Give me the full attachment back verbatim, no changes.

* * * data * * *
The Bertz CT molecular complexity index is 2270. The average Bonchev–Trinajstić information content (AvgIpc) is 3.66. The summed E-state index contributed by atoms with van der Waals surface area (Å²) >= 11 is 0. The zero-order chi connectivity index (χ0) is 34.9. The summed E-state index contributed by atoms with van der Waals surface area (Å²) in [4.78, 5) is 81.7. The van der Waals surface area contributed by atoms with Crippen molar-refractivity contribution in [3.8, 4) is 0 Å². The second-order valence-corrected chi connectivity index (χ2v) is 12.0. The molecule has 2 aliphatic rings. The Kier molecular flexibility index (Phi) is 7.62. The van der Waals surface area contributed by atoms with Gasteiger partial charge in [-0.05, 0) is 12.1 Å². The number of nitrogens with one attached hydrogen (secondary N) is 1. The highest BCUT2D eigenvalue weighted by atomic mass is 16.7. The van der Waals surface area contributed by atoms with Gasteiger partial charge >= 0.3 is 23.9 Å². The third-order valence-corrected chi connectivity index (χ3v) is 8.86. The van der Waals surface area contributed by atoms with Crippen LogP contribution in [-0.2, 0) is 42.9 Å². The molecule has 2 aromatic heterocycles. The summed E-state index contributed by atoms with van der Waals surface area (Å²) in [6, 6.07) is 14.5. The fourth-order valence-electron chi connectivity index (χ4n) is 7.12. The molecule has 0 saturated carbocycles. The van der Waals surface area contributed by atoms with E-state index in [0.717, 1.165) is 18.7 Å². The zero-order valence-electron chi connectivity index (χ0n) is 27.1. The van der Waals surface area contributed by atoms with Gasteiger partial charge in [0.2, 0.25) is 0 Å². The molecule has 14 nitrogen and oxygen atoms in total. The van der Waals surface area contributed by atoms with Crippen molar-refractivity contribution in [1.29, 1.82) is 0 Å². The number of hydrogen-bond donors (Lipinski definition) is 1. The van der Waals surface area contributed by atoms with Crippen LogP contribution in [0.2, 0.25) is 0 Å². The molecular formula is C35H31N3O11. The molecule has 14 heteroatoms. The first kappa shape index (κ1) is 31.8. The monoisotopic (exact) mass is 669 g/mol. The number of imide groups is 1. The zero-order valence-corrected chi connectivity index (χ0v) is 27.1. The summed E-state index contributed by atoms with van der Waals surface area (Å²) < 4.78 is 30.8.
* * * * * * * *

The Bertz CT molecular complexity index is 2270. The average Bonchev–Trinajstić information content (AvgIpc) is 3.66. The summed E-state index contributed by atoms with van der Waals surface area (Å²) >= 11 is 0. The zero-order chi connectivity index (χ0) is 34.9. The summed E-state index contributed by atoms with van der Waals surface area (Å²) in [4.78, 5) is 81.7. The van der Waals surface area contributed by atoms with Crippen molar-refractivity contribution in [3.8, 4) is 0 Å². The second-order valence-corrected chi connectivity index (χ2v) is 12.0. The molecule has 2 aliphatic rings. The Kier molecular flexibility index (Phi) is 7.62. The van der Waals surface area contributed by atoms with Gasteiger partial charge in [-0.05, 0) is 12.1 Å². The number of nitrogens with one attached hydrogen (secondary N) is 1. The highest BCUT2D eigenvalue weighted by atomic mass is 16.7. The van der Waals surface area contributed by atoms with Gasteiger partial charge >= 0.3 is 23.9 Å². The third-order valence-corrected chi connectivity index (χ3v) is 8.86. The van der Waals surface area contributed by atoms with Crippen LogP contribution in [-0.2, 0) is 42.9 Å². The molecule has 2 aromatic heterocycles. The summed E-state index contributed by atoms with van der Waals surface area (Å²) in [6, 6.07) is 14.5. The fourth-order valence-electron chi connectivity index (χ4n) is 7.12. The molecule has 0 saturated carbocycles. The van der Waals surface area contributed by atoms with E-state index in [0.717, 1.165) is 18.7 Å². The zero-order valence-electron chi connectivity index (χ0n) is 27.1. The van der Waals surface area contributed by atoms with Gasteiger partial charge in [0.2, 0.25) is 0 Å². The molecule has 14 nitrogen and oxygen atoms in total. The van der Waals surface area contributed by atoms with Crippen molar-refractivity contribution in [1.29, 1.82) is 0 Å². The number of hydrogen-bond donors (Lipinski definition) is 1. The van der Waals surface area contributed by atoms with Crippen LogP contribution in [0.2, 0.25) is 0 Å². The molecular formula is C35H31N3O11. The molecule has 14 heteroatoms. The first kappa shape index (κ1) is 31.8. The monoisotopic (exact) mass is 669 g/mol. The number of imide groups is 1. The zero-order valence-corrected chi connectivity index (χ0v) is 27.1. The summed E-state index contributed by atoms with van der Waals surface area (Å²) < 4.78 is 30.8.